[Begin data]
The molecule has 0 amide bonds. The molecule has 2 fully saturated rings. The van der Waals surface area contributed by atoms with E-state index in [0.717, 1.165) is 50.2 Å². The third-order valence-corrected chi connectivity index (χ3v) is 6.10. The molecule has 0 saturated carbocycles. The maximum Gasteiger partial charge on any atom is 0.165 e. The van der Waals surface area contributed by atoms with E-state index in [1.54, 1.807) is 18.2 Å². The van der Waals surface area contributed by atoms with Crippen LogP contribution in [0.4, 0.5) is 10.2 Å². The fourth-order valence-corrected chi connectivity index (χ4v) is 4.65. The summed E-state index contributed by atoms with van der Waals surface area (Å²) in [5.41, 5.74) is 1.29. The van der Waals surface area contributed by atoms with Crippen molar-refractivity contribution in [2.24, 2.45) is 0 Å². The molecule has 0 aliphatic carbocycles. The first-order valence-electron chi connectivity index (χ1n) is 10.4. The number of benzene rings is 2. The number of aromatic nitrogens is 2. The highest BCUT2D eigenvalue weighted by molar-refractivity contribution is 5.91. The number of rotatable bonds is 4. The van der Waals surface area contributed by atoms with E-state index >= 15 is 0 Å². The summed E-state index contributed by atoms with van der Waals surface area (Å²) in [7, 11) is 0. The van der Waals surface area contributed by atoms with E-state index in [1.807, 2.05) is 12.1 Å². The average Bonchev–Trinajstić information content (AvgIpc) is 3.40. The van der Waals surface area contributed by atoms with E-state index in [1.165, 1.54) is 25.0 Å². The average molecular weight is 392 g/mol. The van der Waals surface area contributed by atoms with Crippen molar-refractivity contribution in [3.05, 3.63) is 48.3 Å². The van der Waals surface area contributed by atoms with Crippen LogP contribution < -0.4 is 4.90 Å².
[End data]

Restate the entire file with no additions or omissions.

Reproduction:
The molecule has 0 amide bonds. The molecule has 2 fully saturated rings. The van der Waals surface area contributed by atoms with E-state index in [0.717, 1.165) is 50.2 Å². The third-order valence-corrected chi connectivity index (χ3v) is 6.10. The molecule has 0 saturated carbocycles. The maximum Gasteiger partial charge on any atom is 0.165 e. The van der Waals surface area contributed by atoms with E-state index in [1.54, 1.807) is 18.2 Å². The van der Waals surface area contributed by atoms with Crippen LogP contribution in [0.4, 0.5) is 10.2 Å². The fourth-order valence-corrected chi connectivity index (χ4v) is 4.65. The summed E-state index contributed by atoms with van der Waals surface area (Å²) in [5.41, 5.74) is 1.29. The van der Waals surface area contributed by atoms with Crippen molar-refractivity contribution in [2.24, 2.45) is 0 Å². The molecule has 0 aliphatic carbocycles. The first-order valence-electron chi connectivity index (χ1n) is 10.4. The number of benzene rings is 2. The number of aromatic nitrogens is 2. The highest BCUT2D eigenvalue weighted by molar-refractivity contribution is 5.91. The number of rotatable bonds is 4. The van der Waals surface area contributed by atoms with E-state index >= 15 is 0 Å². The summed E-state index contributed by atoms with van der Waals surface area (Å²) in [7, 11) is 0. The van der Waals surface area contributed by atoms with E-state index in [1.807, 2.05) is 12.1 Å². The average Bonchev–Trinajstić information content (AvgIpc) is 3.40. The van der Waals surface area contributed by atoms with E-state index in [1.165, 1.54) is 25.0 Å². The average molecular weight is 392 g/mol. The van der Waals surface area contributed by atoms with Crippen molar-refractivity contribution in [3.05, 3.63) is 48.3 Å². The van der Waals surface area contributed by atoms with Crippen LogP contribution < -0.4 is 4.90 Å².